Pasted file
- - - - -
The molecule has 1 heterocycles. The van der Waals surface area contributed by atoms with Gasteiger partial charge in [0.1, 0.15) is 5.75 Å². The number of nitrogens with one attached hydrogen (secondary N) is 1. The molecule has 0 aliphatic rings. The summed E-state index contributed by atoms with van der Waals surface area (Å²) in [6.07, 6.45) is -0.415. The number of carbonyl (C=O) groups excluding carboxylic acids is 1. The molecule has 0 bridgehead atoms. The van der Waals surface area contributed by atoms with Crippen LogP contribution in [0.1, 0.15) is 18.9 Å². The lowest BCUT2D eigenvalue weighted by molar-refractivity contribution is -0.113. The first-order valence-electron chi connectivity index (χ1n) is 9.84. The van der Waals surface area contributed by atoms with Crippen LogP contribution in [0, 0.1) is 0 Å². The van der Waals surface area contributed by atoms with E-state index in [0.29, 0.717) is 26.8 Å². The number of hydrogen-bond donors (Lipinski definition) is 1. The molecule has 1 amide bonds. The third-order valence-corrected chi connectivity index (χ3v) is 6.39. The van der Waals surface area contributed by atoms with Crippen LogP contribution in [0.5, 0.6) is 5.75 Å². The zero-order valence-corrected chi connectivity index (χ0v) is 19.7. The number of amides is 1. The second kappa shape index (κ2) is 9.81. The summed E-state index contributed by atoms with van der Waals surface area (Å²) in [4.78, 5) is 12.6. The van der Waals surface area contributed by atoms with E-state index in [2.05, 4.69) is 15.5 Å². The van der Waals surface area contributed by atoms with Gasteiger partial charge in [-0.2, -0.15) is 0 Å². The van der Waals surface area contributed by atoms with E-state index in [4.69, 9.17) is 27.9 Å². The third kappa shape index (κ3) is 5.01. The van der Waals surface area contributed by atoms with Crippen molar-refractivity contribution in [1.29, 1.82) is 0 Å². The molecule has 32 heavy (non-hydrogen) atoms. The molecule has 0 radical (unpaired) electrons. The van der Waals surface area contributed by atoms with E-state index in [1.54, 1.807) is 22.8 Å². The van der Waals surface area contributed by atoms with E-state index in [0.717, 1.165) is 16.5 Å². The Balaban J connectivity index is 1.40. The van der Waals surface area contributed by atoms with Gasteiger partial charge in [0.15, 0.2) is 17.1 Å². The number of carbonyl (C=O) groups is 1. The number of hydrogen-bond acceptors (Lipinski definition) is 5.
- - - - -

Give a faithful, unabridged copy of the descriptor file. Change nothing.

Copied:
The molecule has 1 heterocycles. The van der Waals surface area contributed by atoms with Gasteiger partial charge in [0.1, 0.15) is 5.75 Å². The number of nitrogens with one attached hydrogen (secondary N) is 1. The molecule has 0 aliphatic rings. The summed E-state index contributed by atoms with van der Waals surface area (Å²) in [6.07, 6.45) is -0.415. The number of carbonyl (C=O) groups excluding carboxylic acids is 1. The molecule has 0 bridgehead atoms. The van der Waals surface area contributed by atoms with Crippen LogP contribution in [0.1, 0.15) is 18.9 Å². The lowest BCUT2D eigenvalue weighted by molar-refractivity contribution is -0.113. The first-order valence-electron chi connectivity index (χ1n) is 9.84. The van der Waals surface area contributed by atoms with Crippen LogP contribution in [0, 0.1) is 0 Å². The van der Waals surface area contributed by atoms with E-state index in [0.29, 0.717) is 26.8 Å². The number of hydrogen-bond donors (Lipinski definition) is 1. The molecule has 1 amide bonds. The third-order valence-corrected chi connectivity index (χ3v) is 6.39. The van der Waals surface area contributed by atoms with Crippen LogP contribution in [0.5, 0.6) is 5.75 Å². The zero-order valence-corrected chi connectivity index (χ0v) is 19.7. The number of amides is 1. The second kappa shape index (κ2) is 9.81. The summed E-state index contributed by atoms with van der Waals surface area (Å²) in [4.78, 5) is 12.6. The van der Waals surface area contributed by atoms with E-state index in [2.05, 4.69) is 15.5 Å². The van der Waals surface area contributed by atoms with Gasteiger partial charge in [-0.2, -0.15) is 0 Å². The van der Waals surface area contributed by atoms with E-state index in [4.69, 9.17) is 27.9 Å². The third kappa shape index (κ3) is 5.01. The van der Waals surface area contributed by atoms with Crippen molar-refractivity contribution in [1.29, 1.82) is 0 Å². The molecule has 32 heavy (non-hydrogen) atoms. The molecule has 0 radical (unpaired) electrons. The van der Waals surface area contributed by atoms with E-state index in [1.54, 1.807) is 22.8 Å². The van der Waals surface area contributed by atoms with E-state index in [0.717, 1.165) is 16.5 Å². The Balaban J connectivity index is 1.40. The van der Waals surface area contributed by atoms with Gasteiger partial charge in [0.15, 0.2) is 17.1 Å². The number of carbonyl (C=O) groups is 1. The number of hydrogen-bond acceptors (Lipinski definition) is 5.